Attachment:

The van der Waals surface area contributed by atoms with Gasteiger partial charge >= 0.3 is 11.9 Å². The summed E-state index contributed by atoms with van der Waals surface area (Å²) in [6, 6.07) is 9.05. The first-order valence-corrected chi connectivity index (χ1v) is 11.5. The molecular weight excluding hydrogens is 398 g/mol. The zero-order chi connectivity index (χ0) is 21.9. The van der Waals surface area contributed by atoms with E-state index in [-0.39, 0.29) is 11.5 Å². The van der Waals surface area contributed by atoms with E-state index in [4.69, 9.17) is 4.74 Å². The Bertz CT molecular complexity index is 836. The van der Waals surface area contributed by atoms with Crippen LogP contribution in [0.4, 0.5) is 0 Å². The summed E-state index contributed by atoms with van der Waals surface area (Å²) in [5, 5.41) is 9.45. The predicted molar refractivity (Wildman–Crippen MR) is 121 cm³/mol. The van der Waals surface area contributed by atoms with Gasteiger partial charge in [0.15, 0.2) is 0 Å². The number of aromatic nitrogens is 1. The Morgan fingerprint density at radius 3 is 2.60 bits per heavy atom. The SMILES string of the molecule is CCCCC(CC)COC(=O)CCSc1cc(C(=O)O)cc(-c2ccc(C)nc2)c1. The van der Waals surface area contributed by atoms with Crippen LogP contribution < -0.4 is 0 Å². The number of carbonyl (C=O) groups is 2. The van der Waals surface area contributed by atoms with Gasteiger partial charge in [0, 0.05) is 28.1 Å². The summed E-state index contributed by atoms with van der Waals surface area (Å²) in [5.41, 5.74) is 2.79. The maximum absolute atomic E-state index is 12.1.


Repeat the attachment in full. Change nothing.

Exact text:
The van der Waals surface area contributed by atoms with Gasteiger partial charge >= 0.3 is 11.9 Å². The summed E-state index contributed by atoms with van der Waals surface area (Å²) in [6, 6.07) is 9.05. The first-order valence-corrected chi connectivity index (χ1v) is 11.5. The molecular weight excluding hydrogens is 398 g/mol. The zero-order chi connectivity index (χ0) is 21.9. The van der Waals surface area contributed by atoms with E-state index in [-0.39, 0.29) is 11.5 Å². The van der Waals surface area contributed by atoms with E-state index in [4.69, 9.17) is 4.74 Å². The Bertz CT molecular complexity index is 836. The van der Waals surface area contributed by atoms with Crippen LogP contribution in [0.4, 0.5) is 0 Å². The summed E-state index contributed by atoms with van der Waals surface area (Å²) in [5, 5.41) is 9.45. The predicted molar refractivity (Wildman–Crippen MR) is 121 cm³/mol. The van der Waals surface area contributed by atoms with Gasteiger partial charge in [0.15, 0.2) is 0 Å². The number of aromatic nitrogens is 1. The Morgan fingerprint density at radius 3 is 2.60 bits per heavy atom. The SMILES string of the molecule is CCCCC(CC)COC(=O)CCSc1cc(C(=O)O)cc(-c2ccc(C)nc2)c1. The van der Waals surface area contributed by atoms with Crippen LogP contribution < -0.4 is 0 Å². The number of carbonyl (C=O) groups is 2. The van der Waals surface area contributed by atoms with Gasteiger partial charge in [0, 0.05) is 28.1 Å². The summed E-state index contributed by atoms with van der Waals surface area (Å²) in [5.41, 5.74) is 2.79. The maximum absolute atomic E-state index is 12.1.